During the first lead-in policy seminar for the conference, Per Pinstrup Andersen of Cornell University and Robert Bos of the World Health Organization examined opportunities to strengthen the linkages between the agriculture and health sectors. The speakers emphasized the need for a paradigm shift within research and policy, calling for the sectors to step out of their “silos.” Only with the power of inter-sectoral cooperation, they insisted, can we improve global health.
Pinstrup-Andersen described a strong “single-sector orientation,” a trend that is perpetuated by specialization of disciplines in academia, competition among sectors, and limited resources. Deliberate collaboration is the immediate answer to sectoral division, said Pinstrup-Anderson. In the long-run, however, the solution is educating the next generation of researchers and practitioners in multi-disciplinary analysis and functional team work.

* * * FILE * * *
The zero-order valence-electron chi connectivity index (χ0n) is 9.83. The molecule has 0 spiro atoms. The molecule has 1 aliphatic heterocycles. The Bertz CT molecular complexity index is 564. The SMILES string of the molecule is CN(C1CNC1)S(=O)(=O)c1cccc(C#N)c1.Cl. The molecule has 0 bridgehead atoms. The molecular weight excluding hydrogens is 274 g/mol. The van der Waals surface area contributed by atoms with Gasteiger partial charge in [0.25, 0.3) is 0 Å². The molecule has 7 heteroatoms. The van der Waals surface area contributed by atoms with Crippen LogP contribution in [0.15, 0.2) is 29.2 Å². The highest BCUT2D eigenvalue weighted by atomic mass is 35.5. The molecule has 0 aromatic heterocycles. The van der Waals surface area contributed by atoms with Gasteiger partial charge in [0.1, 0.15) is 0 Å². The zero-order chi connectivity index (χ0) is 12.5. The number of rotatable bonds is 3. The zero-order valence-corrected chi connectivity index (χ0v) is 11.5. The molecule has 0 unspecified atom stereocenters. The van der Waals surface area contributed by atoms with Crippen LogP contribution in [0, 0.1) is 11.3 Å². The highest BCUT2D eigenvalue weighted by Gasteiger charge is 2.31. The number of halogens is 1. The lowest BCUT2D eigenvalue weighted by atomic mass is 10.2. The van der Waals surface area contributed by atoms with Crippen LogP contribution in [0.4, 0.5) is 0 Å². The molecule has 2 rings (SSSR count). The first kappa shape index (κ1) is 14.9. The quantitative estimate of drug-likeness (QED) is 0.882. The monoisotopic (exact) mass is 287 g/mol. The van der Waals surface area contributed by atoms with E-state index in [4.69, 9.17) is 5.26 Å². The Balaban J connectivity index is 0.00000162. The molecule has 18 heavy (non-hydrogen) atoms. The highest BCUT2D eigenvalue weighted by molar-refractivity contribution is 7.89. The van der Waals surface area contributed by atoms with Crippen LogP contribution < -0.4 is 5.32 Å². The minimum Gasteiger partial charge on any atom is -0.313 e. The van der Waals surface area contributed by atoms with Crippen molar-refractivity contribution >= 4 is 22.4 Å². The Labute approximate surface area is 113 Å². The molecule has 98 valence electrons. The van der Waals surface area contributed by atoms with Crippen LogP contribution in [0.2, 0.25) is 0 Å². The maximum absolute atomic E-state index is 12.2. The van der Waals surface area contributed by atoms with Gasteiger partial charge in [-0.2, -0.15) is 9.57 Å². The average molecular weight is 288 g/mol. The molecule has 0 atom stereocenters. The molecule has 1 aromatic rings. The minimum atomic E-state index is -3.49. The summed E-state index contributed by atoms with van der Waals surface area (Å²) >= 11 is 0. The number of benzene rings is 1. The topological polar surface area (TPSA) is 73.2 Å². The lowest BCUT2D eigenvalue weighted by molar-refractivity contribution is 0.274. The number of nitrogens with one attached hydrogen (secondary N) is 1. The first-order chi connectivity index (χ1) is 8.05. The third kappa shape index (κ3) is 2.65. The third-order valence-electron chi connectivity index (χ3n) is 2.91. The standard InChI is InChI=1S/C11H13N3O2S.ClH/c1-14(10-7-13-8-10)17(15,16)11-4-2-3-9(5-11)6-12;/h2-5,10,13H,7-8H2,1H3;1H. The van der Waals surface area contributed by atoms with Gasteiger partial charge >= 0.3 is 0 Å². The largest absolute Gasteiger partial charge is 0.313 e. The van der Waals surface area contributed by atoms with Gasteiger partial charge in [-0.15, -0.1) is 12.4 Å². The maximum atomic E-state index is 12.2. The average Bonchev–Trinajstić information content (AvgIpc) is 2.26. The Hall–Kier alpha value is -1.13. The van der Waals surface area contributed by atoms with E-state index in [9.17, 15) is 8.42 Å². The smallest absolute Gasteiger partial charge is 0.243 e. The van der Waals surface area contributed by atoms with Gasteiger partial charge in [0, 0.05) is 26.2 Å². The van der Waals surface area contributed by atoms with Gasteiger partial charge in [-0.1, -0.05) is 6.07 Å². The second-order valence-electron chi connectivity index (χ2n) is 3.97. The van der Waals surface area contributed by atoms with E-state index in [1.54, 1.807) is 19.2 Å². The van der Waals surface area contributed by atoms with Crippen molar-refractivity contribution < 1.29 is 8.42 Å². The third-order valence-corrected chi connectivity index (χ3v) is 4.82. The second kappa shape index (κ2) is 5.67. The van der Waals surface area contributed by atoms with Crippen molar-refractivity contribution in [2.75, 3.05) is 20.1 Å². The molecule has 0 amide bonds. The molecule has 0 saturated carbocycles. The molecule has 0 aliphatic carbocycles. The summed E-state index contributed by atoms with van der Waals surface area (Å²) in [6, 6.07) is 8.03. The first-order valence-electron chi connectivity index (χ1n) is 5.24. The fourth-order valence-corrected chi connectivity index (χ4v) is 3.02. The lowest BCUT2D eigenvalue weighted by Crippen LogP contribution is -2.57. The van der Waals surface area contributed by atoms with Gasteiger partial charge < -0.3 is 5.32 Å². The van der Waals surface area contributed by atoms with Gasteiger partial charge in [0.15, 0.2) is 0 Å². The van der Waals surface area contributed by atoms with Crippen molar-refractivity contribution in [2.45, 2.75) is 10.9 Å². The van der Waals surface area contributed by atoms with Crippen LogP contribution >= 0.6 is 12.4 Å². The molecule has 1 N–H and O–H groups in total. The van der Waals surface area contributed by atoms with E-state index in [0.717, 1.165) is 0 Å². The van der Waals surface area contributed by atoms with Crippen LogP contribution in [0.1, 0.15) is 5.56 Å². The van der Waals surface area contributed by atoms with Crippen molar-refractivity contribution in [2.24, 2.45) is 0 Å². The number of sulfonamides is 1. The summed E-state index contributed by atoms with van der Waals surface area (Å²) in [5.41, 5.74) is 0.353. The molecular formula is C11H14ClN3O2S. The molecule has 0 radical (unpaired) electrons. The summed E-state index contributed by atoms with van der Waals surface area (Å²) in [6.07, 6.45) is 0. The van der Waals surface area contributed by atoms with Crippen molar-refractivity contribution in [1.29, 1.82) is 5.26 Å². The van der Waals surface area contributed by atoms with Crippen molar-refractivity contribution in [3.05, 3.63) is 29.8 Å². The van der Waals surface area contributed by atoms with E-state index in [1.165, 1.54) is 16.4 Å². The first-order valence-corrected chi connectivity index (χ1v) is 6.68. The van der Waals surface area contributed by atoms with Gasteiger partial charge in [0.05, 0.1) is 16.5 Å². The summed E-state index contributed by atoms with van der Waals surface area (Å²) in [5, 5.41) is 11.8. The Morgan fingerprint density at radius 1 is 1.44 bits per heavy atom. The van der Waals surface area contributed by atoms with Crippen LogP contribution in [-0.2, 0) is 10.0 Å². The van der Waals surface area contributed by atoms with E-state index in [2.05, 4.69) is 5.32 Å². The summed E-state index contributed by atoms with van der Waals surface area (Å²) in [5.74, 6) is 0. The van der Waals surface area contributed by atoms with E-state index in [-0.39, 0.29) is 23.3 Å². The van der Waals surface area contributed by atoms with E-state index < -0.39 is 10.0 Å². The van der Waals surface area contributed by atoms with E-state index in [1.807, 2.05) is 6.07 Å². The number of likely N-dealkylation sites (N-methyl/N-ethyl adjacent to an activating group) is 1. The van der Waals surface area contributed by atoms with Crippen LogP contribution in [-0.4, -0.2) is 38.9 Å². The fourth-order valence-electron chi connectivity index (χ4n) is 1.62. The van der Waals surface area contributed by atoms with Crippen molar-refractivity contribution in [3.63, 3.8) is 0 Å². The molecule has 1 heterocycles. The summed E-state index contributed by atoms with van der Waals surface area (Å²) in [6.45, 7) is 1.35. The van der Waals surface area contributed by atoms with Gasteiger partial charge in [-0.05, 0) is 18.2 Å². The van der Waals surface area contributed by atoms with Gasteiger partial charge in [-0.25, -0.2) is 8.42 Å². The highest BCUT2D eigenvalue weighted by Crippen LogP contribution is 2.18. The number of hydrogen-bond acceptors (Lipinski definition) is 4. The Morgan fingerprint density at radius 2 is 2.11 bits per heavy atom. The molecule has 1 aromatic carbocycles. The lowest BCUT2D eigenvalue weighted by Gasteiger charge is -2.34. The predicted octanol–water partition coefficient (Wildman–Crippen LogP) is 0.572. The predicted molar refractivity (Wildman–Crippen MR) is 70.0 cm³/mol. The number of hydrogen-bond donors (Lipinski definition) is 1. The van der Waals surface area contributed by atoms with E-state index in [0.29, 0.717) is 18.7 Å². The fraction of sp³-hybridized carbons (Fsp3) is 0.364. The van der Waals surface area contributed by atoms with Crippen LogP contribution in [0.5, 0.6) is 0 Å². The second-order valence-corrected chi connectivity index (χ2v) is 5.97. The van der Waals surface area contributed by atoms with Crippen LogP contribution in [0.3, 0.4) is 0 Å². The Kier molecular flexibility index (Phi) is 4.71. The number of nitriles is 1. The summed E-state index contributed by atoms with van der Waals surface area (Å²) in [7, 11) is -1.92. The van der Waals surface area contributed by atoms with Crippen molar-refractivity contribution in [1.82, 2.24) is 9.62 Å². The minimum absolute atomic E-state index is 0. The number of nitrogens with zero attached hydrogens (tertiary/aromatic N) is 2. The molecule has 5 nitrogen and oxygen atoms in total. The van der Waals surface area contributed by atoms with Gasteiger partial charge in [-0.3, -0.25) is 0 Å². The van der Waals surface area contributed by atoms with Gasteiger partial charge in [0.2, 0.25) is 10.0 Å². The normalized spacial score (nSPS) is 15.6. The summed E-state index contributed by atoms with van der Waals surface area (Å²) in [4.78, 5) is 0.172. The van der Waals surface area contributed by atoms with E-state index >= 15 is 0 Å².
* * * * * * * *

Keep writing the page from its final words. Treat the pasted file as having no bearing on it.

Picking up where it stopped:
Bos identified several key changes that need to happen within the health sector, including allocating resources to public health actions that are truly intersectoral, anchoring health impact assessment in agricultural development, and researching the economic benefits of joint sector approaches. He explained that the goal should not be to promote generalists, but to create incentives for researchers and practitioners who have both in-depth knowledge of one field and the ability to understand their colleagues in other fields.
Both speakers called for more evidence. Bos noted that we need to demonstrate the productivity and economic growth that stem from linking agriculture and health. When attention and economic evidence are combined, Pinstrup-Andersen added, governments will see that the linkages will “increase their legitimacy.”